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1993 - Mr Major’s Pool Interview with the Media

Below is the text of Mr Major’s pool interview with the media, en route to London on Thursday 25th February 1993.


QUESTION:

Mr Major, your trip to America I understand has ended on a good note for British jobs?

PRIME MINISTER:

Yes it has, I think it is very good news. We have seen several pieces of good news recently, the move of Hoover to the United Kingdom I think is very good news, and of course Digital establishing themselves in a bigger way at Ayr, safeguarding 1,100 jobs and potentially providing several hundred more, I think that is very good news.

QUESTION:

Can you claim some personal credit for an initiative of your own, I notice you had Howard Davies over here to meet the executives from the administration.

PRIME MINISTER:

Howard Davies and Michael Angus were over here but that is what you would expect us to do and I am delighted to work with British industry when we could. I spoke to the Managing Director of Digital but that was after they had made the decision.

QUESTION:

You were being questioned quite heavily earlier on today about the loss of jobs in Britain and you were making the point that you believe the conditions for recovery are there and there is evidence of that, what is that evidence?

PRIME MINISTER:

I think there are several things. In terms of external investment into this country, well we just mentioned some of the evidence. If you look at what was happening last year, even in the depths of the recession, I know about the job losses and so does everyone else, but 400,000 new firms actually registered for business in the depth of the recession last year. That was the pattern we saw after the 1981 recession that produced a substantial amount of employment growth throughout the 1980s, so I think that is a very important factor. The fact that in terms of productivity improvement we now have the best productivity rates of anywhere in the European Community is another important factor, not a glamorous one which people will immediately fasten upon, but a critical one from the point of view of investors as for job growth.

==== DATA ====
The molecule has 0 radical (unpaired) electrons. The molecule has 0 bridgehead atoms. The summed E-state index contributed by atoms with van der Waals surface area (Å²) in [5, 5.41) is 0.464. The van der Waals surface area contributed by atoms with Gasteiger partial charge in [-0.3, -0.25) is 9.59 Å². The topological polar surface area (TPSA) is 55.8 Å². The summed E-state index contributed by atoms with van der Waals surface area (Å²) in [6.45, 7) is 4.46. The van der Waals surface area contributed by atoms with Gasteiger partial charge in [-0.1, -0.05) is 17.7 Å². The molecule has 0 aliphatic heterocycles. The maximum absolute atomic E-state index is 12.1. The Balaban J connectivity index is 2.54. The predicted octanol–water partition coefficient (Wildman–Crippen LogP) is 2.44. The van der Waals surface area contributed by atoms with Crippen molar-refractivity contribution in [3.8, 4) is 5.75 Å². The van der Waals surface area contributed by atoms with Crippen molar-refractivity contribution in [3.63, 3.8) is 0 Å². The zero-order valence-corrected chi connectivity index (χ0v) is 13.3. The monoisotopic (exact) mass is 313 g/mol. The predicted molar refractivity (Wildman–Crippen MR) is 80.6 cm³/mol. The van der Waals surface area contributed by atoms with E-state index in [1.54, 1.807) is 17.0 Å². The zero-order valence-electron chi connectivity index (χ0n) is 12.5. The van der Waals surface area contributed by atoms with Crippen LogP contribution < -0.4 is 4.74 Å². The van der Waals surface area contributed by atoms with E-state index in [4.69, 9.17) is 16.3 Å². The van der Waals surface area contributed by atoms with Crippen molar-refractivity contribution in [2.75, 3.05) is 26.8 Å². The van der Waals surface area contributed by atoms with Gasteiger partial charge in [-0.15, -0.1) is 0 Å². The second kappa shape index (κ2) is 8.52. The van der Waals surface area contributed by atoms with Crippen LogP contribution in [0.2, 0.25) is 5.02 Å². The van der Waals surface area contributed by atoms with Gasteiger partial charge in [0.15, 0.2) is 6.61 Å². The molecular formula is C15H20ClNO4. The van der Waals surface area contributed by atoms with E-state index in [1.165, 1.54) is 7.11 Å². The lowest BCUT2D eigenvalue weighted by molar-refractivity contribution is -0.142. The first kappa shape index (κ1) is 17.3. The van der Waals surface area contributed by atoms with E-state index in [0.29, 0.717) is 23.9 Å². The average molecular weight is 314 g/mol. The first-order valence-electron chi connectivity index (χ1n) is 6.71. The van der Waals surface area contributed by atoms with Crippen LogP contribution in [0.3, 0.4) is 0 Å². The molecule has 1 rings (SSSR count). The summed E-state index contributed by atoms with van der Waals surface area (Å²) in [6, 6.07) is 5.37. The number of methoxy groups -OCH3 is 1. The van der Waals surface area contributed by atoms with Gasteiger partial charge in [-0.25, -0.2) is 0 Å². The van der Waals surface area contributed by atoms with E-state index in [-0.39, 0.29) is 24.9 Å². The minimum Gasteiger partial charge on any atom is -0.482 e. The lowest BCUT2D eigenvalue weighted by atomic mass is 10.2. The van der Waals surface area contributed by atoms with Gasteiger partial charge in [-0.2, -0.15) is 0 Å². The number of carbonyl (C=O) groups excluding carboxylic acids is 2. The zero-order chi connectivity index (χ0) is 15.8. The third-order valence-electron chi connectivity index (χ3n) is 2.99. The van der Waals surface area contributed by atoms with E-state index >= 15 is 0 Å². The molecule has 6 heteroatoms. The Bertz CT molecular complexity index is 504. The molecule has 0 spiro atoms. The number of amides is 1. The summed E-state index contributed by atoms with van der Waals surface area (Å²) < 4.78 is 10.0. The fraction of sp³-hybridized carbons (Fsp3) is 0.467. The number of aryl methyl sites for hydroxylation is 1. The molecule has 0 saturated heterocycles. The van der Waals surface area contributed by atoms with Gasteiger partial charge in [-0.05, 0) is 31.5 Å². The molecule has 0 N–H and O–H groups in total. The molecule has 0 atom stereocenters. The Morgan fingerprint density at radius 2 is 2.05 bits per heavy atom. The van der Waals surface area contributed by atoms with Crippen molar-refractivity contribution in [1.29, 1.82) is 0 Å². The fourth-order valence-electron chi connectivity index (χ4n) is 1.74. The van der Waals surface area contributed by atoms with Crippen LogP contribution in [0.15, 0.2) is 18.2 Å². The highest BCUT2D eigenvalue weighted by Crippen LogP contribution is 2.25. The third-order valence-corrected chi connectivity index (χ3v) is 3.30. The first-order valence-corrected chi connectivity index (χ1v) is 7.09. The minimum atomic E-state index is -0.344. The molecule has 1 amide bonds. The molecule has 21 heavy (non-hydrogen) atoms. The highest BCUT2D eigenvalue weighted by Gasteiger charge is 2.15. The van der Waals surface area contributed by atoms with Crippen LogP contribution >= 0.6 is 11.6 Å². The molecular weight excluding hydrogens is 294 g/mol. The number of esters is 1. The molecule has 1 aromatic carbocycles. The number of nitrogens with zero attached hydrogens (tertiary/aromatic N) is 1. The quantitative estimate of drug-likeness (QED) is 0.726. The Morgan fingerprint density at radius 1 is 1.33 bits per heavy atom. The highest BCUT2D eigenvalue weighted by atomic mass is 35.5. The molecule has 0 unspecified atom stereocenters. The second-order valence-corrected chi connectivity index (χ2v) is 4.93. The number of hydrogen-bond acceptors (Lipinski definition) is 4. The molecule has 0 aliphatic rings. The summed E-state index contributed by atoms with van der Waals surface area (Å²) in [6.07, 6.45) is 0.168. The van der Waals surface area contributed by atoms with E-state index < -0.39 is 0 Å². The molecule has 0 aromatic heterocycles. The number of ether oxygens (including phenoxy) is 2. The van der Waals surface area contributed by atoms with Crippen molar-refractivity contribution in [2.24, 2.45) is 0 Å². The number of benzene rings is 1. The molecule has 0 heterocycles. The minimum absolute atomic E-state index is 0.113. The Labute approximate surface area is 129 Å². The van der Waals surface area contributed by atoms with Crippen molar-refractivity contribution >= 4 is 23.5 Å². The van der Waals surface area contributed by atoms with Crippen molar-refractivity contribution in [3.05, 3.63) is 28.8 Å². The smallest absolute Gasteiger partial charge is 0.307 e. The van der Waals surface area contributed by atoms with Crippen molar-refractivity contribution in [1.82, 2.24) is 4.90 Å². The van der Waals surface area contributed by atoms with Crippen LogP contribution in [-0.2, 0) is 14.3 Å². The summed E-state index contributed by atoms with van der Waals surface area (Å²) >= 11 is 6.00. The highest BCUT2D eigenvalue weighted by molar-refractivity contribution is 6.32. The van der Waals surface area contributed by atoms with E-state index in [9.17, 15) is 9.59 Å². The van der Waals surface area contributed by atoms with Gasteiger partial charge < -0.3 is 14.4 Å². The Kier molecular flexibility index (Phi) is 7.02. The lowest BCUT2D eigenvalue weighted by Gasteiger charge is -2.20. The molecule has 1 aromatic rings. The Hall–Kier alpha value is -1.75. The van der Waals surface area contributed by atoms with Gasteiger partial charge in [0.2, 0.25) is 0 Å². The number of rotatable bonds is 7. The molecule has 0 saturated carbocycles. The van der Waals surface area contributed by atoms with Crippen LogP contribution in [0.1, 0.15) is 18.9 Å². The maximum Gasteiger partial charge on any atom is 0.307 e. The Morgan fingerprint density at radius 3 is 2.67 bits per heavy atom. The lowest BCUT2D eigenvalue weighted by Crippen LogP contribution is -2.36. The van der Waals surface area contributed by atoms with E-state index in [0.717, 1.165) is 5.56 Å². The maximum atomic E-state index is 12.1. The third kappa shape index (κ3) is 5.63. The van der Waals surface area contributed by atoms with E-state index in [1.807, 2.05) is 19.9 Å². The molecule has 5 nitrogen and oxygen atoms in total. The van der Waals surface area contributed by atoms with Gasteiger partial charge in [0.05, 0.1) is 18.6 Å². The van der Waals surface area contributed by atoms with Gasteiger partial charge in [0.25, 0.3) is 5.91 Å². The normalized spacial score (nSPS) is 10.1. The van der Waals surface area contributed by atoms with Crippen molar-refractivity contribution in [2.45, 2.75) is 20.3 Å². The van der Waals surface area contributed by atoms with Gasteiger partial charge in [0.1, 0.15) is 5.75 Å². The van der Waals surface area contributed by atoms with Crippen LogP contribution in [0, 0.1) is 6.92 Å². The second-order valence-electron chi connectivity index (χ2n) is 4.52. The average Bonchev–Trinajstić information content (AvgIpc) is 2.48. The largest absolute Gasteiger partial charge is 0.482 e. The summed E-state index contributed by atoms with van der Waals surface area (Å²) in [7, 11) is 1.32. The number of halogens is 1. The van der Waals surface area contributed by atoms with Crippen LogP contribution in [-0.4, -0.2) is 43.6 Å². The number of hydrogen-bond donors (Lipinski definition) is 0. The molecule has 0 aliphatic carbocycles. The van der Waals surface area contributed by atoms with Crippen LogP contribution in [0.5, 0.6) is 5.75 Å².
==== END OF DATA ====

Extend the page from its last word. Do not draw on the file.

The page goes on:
QUESTION:

It is not just draining jobs from our supposed European partners?

PRIME MINISTER:

No, I do not believe so. If you actually look not just at the levels of unemployment in this country but also at the levels of employment in this country you get rather a different perspective. Of all the European countries we have the second highest proportion of our adult population in secure jobs, only Denmark is ahead of us and most of the European nations are well behind us.

QUESTION:

You have the Budget coming up, we did have a significant shift in economic policy at the end of last year, do you believe that that now is the political basis or does a lot more work have to be done politically to change the conditions?

PRIME MINISTER:

The Autumn Statement was there to help stimulate recovery and I think most people would say that it did. The package that the Chancellor put in hand to deal with repossessions was clearly very successful. We must now address the situation as it is and the Chancellor will do that in the Budget.

QUESTION:

I was surprised by the warmth of President Clinton when he met you yesterday, what do you think lay behind that?

PRIME MINISTER:

Of course although it was the first time President Clinton and I had met, we have had a number of very lengthy and detailed telephone conversations, so we were hardly strangers. We had addressed a series of problems together, we had examined them together and both of us had a very clear idea of what was in the other’s mind when we met. But underlying personal relationships there is the shared interests that the United States and the United Kingdom have, shared instincts but also shared interests in how we have free trade, how to lead to trade agreements, how we deal with Yugoslavia, Russia, Iraq. Those are areas where the United States would look instinctively to us, knowing that we would be likely to share their view, and where we would look instinctively to them for precisely the same reason.

QUESTION:

They were concerned perhaps that the campaign rhetoric had worried people in Europe and that we needed reassurance perhaps?

PRIME MINISTER:

Campaigns are curious things on each side of the Atlantic and all the way around the world, one has to face the realities of governing and dealing with problems as they are, that is what governments are about and that is what they do. I think we will work very closely with this administration as we did with the last.